Tag Archives: Fashion

John Lewis and the value of “Beigeness”

India Knight has written an excellent piece in her Sunday Times column today. It’s all about John Lewis thinking about changing it’s image to broaden it’s appeal, to shake off it’s “fuddy-duddy” image. Craig Inglis who is Director of Marketing at John Lewis is reacting to the accusation of John Lewis being “beige at times”. John Lewis is embarking on the biggest revamp revamp of it’s marketing and advertising in 147 years according to an article in Marketing Week Magazine. India is somewhat aghast at the notion that John Lewis is going to change it’s approach and lose it’s “Beigeness” to compete with the likes of Tesco and other large supermarkets. India presents a good set of arguments for not making such a change, all of which I agree with.
Never Knowingly undersold
If john Lewis did greatly change it’s approach I would be somewhat dismayed. John Lewis is not that “fuddy-duddy” or indeed that “Beige” yes I’m sure it needs to revamp and update many of it’s stores. We have a lovely John Lewis store in the Grafton Arcade in Cambridge, it is modern, well stocked and very popular and not just with “ladies of a certain age”. John Lewis in my mind occupies an almost unique position in British retail, it has a personality, this is expressed really well through their staff whose attentiveness and ability to provide excellent customer service is well documented. I cannot think of single other high street retailer that currently has such an effect. Marks & Spencers is an obvious direct competitor to John Lewis and Waitrose, but even though they are good, they don’t have the same level of personality that John Lewis has.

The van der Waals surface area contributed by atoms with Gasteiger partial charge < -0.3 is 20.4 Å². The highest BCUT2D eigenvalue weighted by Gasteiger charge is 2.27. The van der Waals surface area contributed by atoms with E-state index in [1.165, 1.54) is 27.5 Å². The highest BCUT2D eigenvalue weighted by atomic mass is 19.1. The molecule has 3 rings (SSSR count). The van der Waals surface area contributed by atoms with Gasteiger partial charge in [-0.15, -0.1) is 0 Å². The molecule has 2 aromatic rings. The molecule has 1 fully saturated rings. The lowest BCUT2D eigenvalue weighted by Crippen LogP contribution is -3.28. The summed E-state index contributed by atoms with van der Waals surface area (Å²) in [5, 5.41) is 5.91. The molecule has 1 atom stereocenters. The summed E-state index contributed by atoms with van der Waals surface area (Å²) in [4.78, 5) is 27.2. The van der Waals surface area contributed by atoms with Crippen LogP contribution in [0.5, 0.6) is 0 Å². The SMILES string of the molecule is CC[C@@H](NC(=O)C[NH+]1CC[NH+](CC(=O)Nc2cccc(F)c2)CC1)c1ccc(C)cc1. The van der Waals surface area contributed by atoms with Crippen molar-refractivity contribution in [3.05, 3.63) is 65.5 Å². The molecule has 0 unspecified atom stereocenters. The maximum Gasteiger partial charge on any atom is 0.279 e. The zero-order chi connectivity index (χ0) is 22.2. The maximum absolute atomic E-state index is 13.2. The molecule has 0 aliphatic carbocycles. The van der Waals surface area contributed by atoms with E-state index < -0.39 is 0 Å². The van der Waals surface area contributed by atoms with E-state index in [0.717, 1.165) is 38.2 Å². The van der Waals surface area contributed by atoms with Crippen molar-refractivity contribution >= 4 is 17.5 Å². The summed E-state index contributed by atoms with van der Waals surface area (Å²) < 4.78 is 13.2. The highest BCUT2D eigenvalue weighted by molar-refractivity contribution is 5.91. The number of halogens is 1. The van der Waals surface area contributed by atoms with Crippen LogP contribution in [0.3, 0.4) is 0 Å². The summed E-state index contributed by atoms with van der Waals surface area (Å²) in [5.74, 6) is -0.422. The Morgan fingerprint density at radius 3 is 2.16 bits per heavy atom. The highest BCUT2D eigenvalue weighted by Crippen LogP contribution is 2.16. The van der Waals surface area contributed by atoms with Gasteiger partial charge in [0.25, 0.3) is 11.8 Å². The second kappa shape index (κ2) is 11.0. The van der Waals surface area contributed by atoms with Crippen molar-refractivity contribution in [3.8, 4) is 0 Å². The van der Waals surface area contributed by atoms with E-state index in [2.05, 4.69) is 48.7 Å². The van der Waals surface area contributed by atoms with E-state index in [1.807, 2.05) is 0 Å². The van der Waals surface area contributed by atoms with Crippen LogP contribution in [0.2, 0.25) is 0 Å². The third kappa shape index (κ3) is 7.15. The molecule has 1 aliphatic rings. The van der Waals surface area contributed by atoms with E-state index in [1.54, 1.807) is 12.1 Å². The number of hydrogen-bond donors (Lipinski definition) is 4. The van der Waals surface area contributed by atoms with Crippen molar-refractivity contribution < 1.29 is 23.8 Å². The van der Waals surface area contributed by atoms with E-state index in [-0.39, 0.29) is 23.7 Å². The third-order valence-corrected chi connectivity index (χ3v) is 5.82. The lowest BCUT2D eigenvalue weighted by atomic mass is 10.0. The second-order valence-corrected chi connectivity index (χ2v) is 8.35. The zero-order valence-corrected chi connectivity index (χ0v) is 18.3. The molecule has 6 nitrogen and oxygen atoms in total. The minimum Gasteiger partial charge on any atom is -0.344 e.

John Lewis has managed to maintain it’s retailer dignity rather than be consumed by the retail commerce conveyor belt and the shallowness of celebrity glamour and instant satisfaction that others seem to suffer from. People buy from people. John Lewis is all about people. You go to John Lewis because they represent in no particular order; quality, top products, fabulous customer service and reliability. Its not a shop to rush around in, it is a lovely browsing experience and you’ll always discover or spot something new that you didn’t know they stocked. They don’t get everything right but they are streets ahead of other retailers on actually having a personality.

Tesco is totally soulless, it represents a core function, the weekly shop – which we all need – and that is fine, it has it’s place too. They are very good at what they do, they are cheap, obviously lots of people like that. However they don’t have the best quality produce and they’re not great at customer service, that may be fine for their customer base. So I hope Mr. Inglis knows what he is doing, I’m not saying don’t change anything, change is proactive and should be happening all the time BUT be very careful about changing the personality of the retailer, especially one with such a unique reputation. If John Lewis has to stoop to the level of Tesco to compete on the high street at the expense of it’s personality then it will be a sad day for British retailing.

In setting up our online business we have modeled our philosophy on certain elements of a number of retailers, elements that we admire and feel are important to customers. John Lewis is one of the retailers that we admire. Tesco’s isn’t.

So next time you are in John Lewis, have a little think about why you’ve gone in there, how you feel while you are there and what you like about shopping in John Lewis. Appreciate it because it may not be the same in a year’s time. Please feel free to add your comments to this post so others can read your thoughts about the importance or not of British retailers having a “personality” and don’t confuse this with “brand” or “marketing” because it’s not actually the same thing at all.

This post is inspired by India Knights Sunday Times Column on Sunday 5th June 2011 titled “Sing – nice and softly, mind – if you’re glad to be beige”

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Plus Size dress (18) from Vida Moda

Will the fashion industry change its manufacturing methods to produce clothes that fit properly?